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main in a tolerable state. The upper story is decorated with carved work, painted scarlet, and heavily gilded, and

screens, lanterns, and teak-wood tables and stools; while below pine-wood tables are deemed good enough.

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Dropping in late one evening for a cup of tea, I had the fortune to witness a supper-party—a novel, genre picture, glowing with color. There were a dozen dignified-looking men, dressed in handsome silk clothing black, blue, and purple. With them were as many women—young, slender, and pretty, of their type, while the women seen walking about the streets are very coarse and clumsy. Their black hair was carefully smoothed, and looped up with silver pins, and their complexions were daintily made of pink and white and vermilion, realizing exactly the heads painted on their silken fans. The most interesting girl was of Fellah, or Hebrew aspect, and was probably not without an admixture of other blood in her veins. The men occupied carved teak-wood stools about a large table, spread with a white cloth, and covered with charming china. The women stood by and served them. Now and then one of the latter rested momentarily on a corner of a stool, in a laughing way, and took a morsel also. The whole was a bit of bright Chinoiserie worth a long journey to witness.

They were very merry, and played, among other amusements, a game like the Italian mora. In this one would hold up fingers in rapid succession, while the others shouted the probable number at the tops of their voices. What with this, their laughter, drumming on the table, and general hubbub, besides an orchestra of their peculiar music adding its din from behind a screen, they were not very unlike a party of Parisian canotiers and grisettes supping at Bougival.

The temple and the theatre of the Chinese emigrant have an identical character wherever he goes. I found here the same scenes in both I had witnessed in Havana at the beginning of my journey. The temple, economically set up in some upper rear room, abounds in gaudy signs and some good bronzes, but is little frequented. The theatre is far more popular. The dresses used here are rich and interesting. The performers are continually marching, fighting, spinning about, pretending to be dead and jumping up again, and singing in high, cracked voices like the whine of a bagpipe. A doughty warrior, who may be Gengis Khan or Timour the Tartar, and bear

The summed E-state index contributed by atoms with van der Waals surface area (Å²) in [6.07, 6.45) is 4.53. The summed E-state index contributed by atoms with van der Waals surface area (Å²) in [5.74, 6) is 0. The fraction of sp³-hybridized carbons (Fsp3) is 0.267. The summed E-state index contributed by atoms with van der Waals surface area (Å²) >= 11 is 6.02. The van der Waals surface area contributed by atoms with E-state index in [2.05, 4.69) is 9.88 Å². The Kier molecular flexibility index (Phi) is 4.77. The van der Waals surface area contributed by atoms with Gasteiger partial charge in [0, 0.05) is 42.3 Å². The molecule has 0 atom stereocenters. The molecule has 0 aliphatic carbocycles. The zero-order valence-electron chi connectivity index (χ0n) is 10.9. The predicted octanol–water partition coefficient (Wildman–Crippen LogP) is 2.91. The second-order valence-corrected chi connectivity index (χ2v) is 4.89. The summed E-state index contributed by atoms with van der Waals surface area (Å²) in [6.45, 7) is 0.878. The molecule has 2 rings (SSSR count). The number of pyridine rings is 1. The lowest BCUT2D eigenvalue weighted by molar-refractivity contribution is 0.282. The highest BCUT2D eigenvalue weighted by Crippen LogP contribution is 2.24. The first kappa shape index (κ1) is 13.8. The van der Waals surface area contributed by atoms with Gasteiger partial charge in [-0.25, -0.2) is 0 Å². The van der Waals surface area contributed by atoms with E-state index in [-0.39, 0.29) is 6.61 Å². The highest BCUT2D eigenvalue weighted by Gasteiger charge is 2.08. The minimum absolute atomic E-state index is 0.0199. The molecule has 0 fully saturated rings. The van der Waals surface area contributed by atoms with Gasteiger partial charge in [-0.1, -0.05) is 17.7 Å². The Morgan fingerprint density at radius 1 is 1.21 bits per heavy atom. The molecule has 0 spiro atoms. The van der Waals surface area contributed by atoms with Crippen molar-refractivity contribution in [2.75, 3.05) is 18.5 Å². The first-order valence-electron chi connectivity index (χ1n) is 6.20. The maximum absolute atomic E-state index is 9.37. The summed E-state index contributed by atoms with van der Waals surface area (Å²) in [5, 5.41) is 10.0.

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himself with the "most haughty stride and withering pride," will sing you his lines in this same puny, whining voice, and no other. The slightness of the means of illusion is a naive feature of interest in the Chinese drama. As one of the simple rustics in the Midsummer Night's Dream holds up an arm to represent a wall, across which Pyramus and Thisbe are supposed to talk, so here, if it be designed, for instance, to represent the march of an army through the woods, a screen is put up at one side of the stage, bearing an inscription which no doubt says "Woods," and around this the military betake themselves.

The cemetery is more curious even than the theatre of Chinadom in San Francisco. I came upon it in the course of a long stroll one afternoon, and was almost the only spectator of some peculiar ceremonial rites in propitiation of the dead. It is not grouped in the general Golgotha at Lone Mountain, but adjoins that devoted to the city paupers, out among the melancholy sand-dunes by the ocean. It is parcelled off by white fences into a large number of enclosures for separate burial guilds, or tongs. These have large signs upon them—"Fook Yam Tong," "Tung Sen Tong," "Ye On Tong," etc. One has almost difficulty to persuade himself that he is awake witnessing such doings as here take place in the broad sunlight of Yankee-land.

It is the practice to convey the bones of their dead to China, but there are preliminary funerals in regular form. All the "hacks" in San Francisco are often engaged. The bones are left in the ground a year or more before removal.